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Picking One Word

January 27, 2011

The interwebs are just brimming with diabetic social media (much like the developed world is brimming with diabetes, so go figure). There’s no end to diabetes blogs, chat rooms, forums, and twitter groups relating to all things insulinary. Events like World Diabetes Blog Day actually exist.

This morning, while reading my favorite hip-and-cool-type-1 gal’s D-blog – she really is the Carrie Bradshaw of diabetic bloggers (and her name is Kerri….) – I learned about a twitter feed earlier this month that asked the D-community to fill in the blanks to this question:

“My health in one word is _______.”

To this, Kerri replied: “My health, in one word, is VARIABLE.  As are my emotions related to it.”  You can read more of what she had to say on that here.

Here’s what I have to say on that.

My health, in one word, is mine.


Until eight months ago, I’d never really thought of my “health” as an entity in and of itself. I was, after all, an invincible mid-twenties gal who eats a lot of kale and brown rice and rarely gets colds. I might think about my weight, as something I felt neurotically, socially-conditioned to fret over without any real medical reason to. I might think about trans fats. I might think about the benefits of buying organic produce over pesticide-ridden foods, or the antioxidant effects of chia seeds and raw cacao.

It felt good, in both an abstract and literal way, to look after my body. Squeezing in a quick jog or visit to the gym felt like necessary components of a balanced life that I’d gladly abide by. I lived a healthy life, because all these elements felt both theoretically and practically good.

But I don’t think I ever really thought about my health.

Which is pretty crazy to think about, because if asked to rank priorities right now – career, family, relationships, etc. – there’s not a doubt in my mind. Health is number one.

Sure, I’m long past the early days post-diagnosis where I was terrified to be outside a 2 mile radius from my pharmacy. There was definitely a period of post-diagnosis stress disorder, which is normal and had to run its course. My diabetes now far from controls my life, and I am pretty well “used to it.”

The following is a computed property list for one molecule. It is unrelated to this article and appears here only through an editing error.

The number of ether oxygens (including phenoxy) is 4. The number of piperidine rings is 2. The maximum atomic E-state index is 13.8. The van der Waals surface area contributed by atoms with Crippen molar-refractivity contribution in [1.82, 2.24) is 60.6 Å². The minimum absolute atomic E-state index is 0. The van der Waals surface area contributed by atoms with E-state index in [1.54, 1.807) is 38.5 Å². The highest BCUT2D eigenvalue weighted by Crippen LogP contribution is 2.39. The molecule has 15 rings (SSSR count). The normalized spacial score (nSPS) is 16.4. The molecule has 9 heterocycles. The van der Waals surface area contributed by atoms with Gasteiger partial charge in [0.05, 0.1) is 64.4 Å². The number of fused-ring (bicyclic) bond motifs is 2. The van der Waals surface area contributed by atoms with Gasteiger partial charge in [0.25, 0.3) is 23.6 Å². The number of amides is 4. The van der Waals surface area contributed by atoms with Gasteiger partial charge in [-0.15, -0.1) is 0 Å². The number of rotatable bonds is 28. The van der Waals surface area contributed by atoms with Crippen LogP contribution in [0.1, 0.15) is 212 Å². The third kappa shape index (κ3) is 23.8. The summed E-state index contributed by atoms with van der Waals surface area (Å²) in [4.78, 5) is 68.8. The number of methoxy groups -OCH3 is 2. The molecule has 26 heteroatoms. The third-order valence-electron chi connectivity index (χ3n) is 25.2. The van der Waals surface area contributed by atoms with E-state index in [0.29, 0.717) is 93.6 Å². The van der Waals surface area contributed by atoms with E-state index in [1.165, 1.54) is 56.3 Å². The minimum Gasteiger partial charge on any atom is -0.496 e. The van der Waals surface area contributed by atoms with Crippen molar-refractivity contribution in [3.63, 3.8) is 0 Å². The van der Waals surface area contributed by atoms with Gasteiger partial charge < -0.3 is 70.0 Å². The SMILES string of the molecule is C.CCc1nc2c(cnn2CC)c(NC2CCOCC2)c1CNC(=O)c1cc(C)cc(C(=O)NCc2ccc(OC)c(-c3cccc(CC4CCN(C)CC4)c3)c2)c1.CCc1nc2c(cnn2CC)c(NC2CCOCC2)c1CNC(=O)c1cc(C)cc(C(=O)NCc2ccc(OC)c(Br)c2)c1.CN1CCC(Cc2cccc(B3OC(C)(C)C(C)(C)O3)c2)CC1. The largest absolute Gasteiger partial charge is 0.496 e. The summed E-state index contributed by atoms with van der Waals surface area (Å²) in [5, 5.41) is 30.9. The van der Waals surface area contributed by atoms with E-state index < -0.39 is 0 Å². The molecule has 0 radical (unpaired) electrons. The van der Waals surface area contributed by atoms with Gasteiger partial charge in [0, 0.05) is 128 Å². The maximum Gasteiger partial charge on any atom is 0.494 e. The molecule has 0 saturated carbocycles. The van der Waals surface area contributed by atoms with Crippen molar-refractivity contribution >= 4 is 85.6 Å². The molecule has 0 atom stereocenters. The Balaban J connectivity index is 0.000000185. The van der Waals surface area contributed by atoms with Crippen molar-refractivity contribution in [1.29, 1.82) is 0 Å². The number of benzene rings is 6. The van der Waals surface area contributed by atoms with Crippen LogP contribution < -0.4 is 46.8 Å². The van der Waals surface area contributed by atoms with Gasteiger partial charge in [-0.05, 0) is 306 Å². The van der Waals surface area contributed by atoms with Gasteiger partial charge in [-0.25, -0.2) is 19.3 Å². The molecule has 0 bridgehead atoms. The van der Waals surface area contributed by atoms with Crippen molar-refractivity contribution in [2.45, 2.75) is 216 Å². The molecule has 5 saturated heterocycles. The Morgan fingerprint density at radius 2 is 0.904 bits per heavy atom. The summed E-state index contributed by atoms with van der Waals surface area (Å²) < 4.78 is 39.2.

But the reason why diabetes doesn’t control my life is, quite simply, because I control it.

My relationship with my health is so … direct. I draw blood from my finger about twelve times a day and manually manage the secretion of an essential enzyme. I do the mental math that most people’s pancreas’ do for themselves. I am in an intimate relationship with my blood chemistry. I am so, so, so close to my health.

Life changes so fast. I no longer worry about eating that cookie or not because that one cookie might make me fat – I think instead about whether my blood chemistry can handle a cookie or not. Ice cream binges? Not worth it anymore, no matter how depressed I feel. Sure, I can “feel like crap,” but not crappy enough that I want to jeopardize my blood sugar that, when it spikes, could well be shaving years off my life. While I absolutely love running and biking and skiing and do all those things for pleasure, I’m also banking on those things keeping me alive for longer, inshallah. Those chia seeds and raw cacao?  I run a tight ship around here, and I’m feeding this body nothing but premium petrol.

My mortality has been felt.

One word to describe my health? My health is mine.


If a tree falls in a forest and no one hears it, does it still make a sound? If my body performs its many organic functions but I don’t think about them, does “my health” still exist?

It took a twitter post to make me realize that “my health,” as a concept, did not exist until eight months ago. And now it is so lusty a companion-presence in my life, that I cannot help but shout out matrimonial ownership from the rooftops of every building:

My health is mine.

My health. Mine means I’m the boss. I will love and protect it, nurture and strengthen it, feed and empower it by any means necessary. But I will also respect its limits. I will humbly be reminded that nothing is forever, and that this, too, shall pass.




4 Comments leave one →
  1. January 28, 2011 12:53 am

    I LOVE THIS. “Mine” is a perfect word to describe your health, and I love the sentiment of “I control IT.”

    Thanks for the shout out, for your word, and for your terrific post. 🙂

    • January 28, 2011 9:49 am

      Kerri! My very own blog crush, in the flesh! Thanks for the comment, and for all YOUR terrific posts. 🙂

  2. January 28, 2011 1:09 pm

    Well, not so much in the flesh. More like in the comments. 🙂 Nice to meet you! (And I’ll be in Canada for several meetings this year – would love to grab a cup of coffee and say hi!)

    • January 28, 2011 2:35 pm

      Please hit me up if you’re in the Montreal/Ottawa/Toronto area! It would be a real pleasure to sit down and share stories. Lovely to meet you here.

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